This study included 11,342 respondents, of whom 5,734 (50.6%) were men and 5,608 (49.4%) were women. The mean age of the males (43.5 ± 12.0 years) was similar to that of the females (43.3 ± 12.0 years). Table 1 shows the sex-specific distribution of the pandemic, SES, lifestyle, and mental health variables. The results indicated statistically significant gender differences in the ratios of the corresponding categories of all variables except age and new workstyles such as telework and remote work. About 56.5% of males and 60.3% of females lived with their partners. Moreover, 69.5% of males and 34.2% of females worked as regular employees. In the context of SES variables, of those with an annual disposable income of less than 2 million yen, 6.7% were male and 8.6% were female. Furthermore, 32.6% of men and 30.3% of women answered that they visited the hospital regularly. Considering the pandemic factors, more females experienced vague anxiety than males (males: 60.1%, females: 74.6%); were concerned about their own health (males: 73.3%, females: 81.3%) and family’s health (males: 77.2%, females: 86.2%); lacked immediate access to COVID-19 tests (males: 61.5%, females: 74.5%) and medicine (males: 78.0%, females: 88.6%); have troubles in daily life (males: 72.2%, females: 81.5%) such as unavailability of masks (males: 66.0%, females: 80.8%), some groceries and toilet paper (males: 51.0%, females: 57.4%), delay in children’s education (males: 49.5%, females: 51.7%), and impact on economic conditions (males: 72.1%, females: 80.3%); all these differences were statistically significant. Turning to the lifestyle-related variables, more females than males took sufficient rest and sleep, consumed nutritious meals, skipped physical exercises and did not smoke or consume alcohol; these differences were statistically significant. The overall rate of those with a high K6 score was 51.5%. Stratified by sex, 50.3% of the males and 52.6% of the females, respectively, had high GHQ-12 scores (K6: ≥ 5 points). These gender differences were statistically significant.
Table 2 shows the differences in K6 scores by gender, and in particular by stratified age group, employment status, and annual household income. By gender, the K6 score was significantly higher for women than for men. For both sexes, the K6 scores were significantly higher in the 20–29 year old group, and tended to decrease with age. Considering employment status, the K6 score among males who were not working was significantly higher than that of other groups. This tendency was not statistically significant among women. Regarding levels of annual household income, both men and women with a low income of less than 2 million yen had significantly higher K6 scores than those of the other groups. As a result, the high scores were presented by the lowest income groups for both men and women, and males aged 20–29 years and not working, while low scores were presented both by men and women aged 60 years and above, and participants with annual household income of 6 million yen and above.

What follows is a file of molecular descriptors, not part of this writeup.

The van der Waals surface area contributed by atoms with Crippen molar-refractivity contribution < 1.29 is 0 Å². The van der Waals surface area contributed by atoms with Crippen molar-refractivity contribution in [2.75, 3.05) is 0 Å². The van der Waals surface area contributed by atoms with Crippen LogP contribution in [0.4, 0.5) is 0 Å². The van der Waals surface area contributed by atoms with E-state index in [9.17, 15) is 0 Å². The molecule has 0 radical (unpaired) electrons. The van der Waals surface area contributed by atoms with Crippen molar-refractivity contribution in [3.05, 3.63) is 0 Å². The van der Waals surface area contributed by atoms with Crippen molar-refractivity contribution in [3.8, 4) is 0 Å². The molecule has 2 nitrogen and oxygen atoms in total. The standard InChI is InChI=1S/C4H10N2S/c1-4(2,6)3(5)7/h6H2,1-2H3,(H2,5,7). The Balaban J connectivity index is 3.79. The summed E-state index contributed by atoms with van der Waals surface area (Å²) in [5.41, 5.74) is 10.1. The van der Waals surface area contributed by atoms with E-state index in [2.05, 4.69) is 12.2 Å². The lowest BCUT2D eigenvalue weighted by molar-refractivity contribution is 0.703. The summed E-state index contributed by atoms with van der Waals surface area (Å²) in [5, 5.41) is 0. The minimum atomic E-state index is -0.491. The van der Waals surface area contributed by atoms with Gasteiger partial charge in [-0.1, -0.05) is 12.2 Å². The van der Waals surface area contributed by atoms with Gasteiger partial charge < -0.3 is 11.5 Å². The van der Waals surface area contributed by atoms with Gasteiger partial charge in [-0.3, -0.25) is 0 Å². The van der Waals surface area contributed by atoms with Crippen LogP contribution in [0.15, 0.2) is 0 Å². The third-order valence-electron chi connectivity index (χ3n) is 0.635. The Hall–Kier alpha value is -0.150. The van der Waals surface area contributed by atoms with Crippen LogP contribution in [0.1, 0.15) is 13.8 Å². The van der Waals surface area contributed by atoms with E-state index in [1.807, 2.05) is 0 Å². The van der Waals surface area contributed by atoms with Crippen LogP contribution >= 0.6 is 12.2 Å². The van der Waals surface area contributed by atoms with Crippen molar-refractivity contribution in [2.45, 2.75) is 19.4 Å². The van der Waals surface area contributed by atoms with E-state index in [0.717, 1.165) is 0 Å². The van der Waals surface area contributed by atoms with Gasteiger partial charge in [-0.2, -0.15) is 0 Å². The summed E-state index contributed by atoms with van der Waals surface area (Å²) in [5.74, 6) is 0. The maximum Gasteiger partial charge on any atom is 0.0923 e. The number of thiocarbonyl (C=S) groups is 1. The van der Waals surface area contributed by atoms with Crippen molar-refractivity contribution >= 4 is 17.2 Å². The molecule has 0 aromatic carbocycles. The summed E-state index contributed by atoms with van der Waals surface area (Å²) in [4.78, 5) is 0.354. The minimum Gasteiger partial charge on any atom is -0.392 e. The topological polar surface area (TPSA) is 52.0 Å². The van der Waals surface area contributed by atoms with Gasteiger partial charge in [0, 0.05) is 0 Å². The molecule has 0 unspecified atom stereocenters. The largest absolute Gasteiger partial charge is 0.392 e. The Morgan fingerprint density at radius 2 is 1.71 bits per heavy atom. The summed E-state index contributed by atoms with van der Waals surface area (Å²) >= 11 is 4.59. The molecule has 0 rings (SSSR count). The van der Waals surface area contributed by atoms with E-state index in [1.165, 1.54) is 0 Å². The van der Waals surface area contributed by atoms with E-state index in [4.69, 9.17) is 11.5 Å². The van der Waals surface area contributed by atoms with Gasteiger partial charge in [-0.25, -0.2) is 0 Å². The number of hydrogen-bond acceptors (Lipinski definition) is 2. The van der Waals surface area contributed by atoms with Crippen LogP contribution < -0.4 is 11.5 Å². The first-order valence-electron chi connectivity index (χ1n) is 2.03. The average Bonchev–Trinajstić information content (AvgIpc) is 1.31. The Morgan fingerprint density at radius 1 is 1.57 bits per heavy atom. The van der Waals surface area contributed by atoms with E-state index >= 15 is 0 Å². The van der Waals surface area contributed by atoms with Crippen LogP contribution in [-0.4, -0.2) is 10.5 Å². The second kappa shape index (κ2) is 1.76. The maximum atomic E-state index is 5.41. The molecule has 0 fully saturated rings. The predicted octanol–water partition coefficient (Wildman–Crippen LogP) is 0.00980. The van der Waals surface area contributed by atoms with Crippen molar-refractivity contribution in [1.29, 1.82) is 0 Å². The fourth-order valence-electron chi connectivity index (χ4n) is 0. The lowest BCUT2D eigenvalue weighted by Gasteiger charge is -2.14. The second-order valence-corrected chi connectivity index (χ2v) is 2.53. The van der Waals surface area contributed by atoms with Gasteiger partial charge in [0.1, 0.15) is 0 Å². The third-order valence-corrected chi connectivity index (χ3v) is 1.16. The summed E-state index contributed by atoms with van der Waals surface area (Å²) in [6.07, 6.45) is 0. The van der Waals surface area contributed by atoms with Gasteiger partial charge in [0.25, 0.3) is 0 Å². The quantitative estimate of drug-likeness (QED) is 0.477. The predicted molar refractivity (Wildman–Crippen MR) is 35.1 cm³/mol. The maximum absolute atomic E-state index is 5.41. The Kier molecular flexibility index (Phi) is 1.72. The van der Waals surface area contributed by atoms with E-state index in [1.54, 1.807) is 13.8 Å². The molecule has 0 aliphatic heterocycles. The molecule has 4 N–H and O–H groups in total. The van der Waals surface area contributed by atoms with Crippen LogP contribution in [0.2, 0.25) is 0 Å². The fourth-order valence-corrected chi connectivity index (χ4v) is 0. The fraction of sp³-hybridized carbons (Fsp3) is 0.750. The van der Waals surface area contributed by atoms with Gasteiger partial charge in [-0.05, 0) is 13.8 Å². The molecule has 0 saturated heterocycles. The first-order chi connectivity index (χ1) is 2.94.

Table 3 shows the adjusted odds ratios (AOR) from binary logistic regression analyses of all samples and by gender. Among all samples, males and females, for SES factors, employment status such as non-regular employees among females (AOR1.215 [95% CI: 1.025–1.440]) and annual household income (all samples: 2 million–< 6 million: AOR 1.252 [95% CI: 1.133–1.383], < 2 million yen: AOR 1.672 [95% CI: 1.366–2.046], males: 2 million–< 6 million: AOR 1.271 [95% CI: 1.110–1.455], < 2 million yen: AOR 2.036 [95% CI: 1.508–2.749], women: 2 million–< 6 million: AOR 1.201 [95% CI: 1.034–1.396], < 2 million yen: AOR 1.377 [95% CI: 1.034–1.834]) were significantly associated with psychological distress. Having a history of going to a hospital regularly revealed significantly higher AORs (all samples: AOR 1.690 [95% CI: 1.527–1.870], males: AOR 1.720 [95% CI: 1.496–1.978], females: AOR 1.706 [95% CI: 1.468–1.982]). Among all samples and male participants, educational backgrounds such as high school or junior high school (all samples: AOR 1.213 [95% CI: 1.083–1.358] and males: AOR 1.293 [95% CI: 1.114–1.501]) were significantly associated with poor mental conditions.
Considering the pandemic-related factors, feeling vague anxiety without a particular reason (all samples: AOR 1.891 [95% CI: 1.693–2.113], males: AOR 2.026 [95% CI: 1.753–2.341], females: AOR 1.658 [95% CI: 1.390–1.978]), inability to receive COVID-19 tests immediately (all samples: AOR 1.289 [95% CI: 1.144–1.453], males: AOR 1.268 [95% CI: 1.081–1.487], females: AOR 1.309 [95% CI: 1.089–1.574]), having troubles in daily life (all samples: AOR 1.211 [95%CI: 1.067–1.374] and females: AOR 1.414 [95% CI: 1.162–1.721]), lack of groceries, toilet paper, tissue paper, etc. (all samples: AOR 1.258 [95% CI: 1.137–1.391], males: AOR 1.165 [95% CI: 1.012–1.341], females: AOR 1.368 [95% CI: 1.181–1.584]), and new work styles such as telework and remote work (all samples: AOR 1.408 [95% CI: 1.260–1.572], males: AOR 1.421 [95% CI: 1.220–1.654], females: AOR 1.362 [95% CI: 1.157–1.604]) had a significantly greater association with psychological distress than in participants who did not worry about these factors.
Regarding lifestyle-related factors, insufficient rest and sleep (all samples: AOR 1.385 [95% CI: 1.222–1.571], males: AOR 1.459 [95% CI: 1.238–1.720], females: AOR 1.253 [95% CI: 1.028–1.528]), lack of nutritious meals (all samples: AOR 1.243 [95% CI: 1.099–1.405], males: AOR 1.238 [95% CI: 1.052–1.457], females: AOR 1.263 [95% CI: 1.042–1.532]), and female current smokers (AOR 1.227 [95% CI: 1.000–1.505]) were also significantly associated with psychological distress.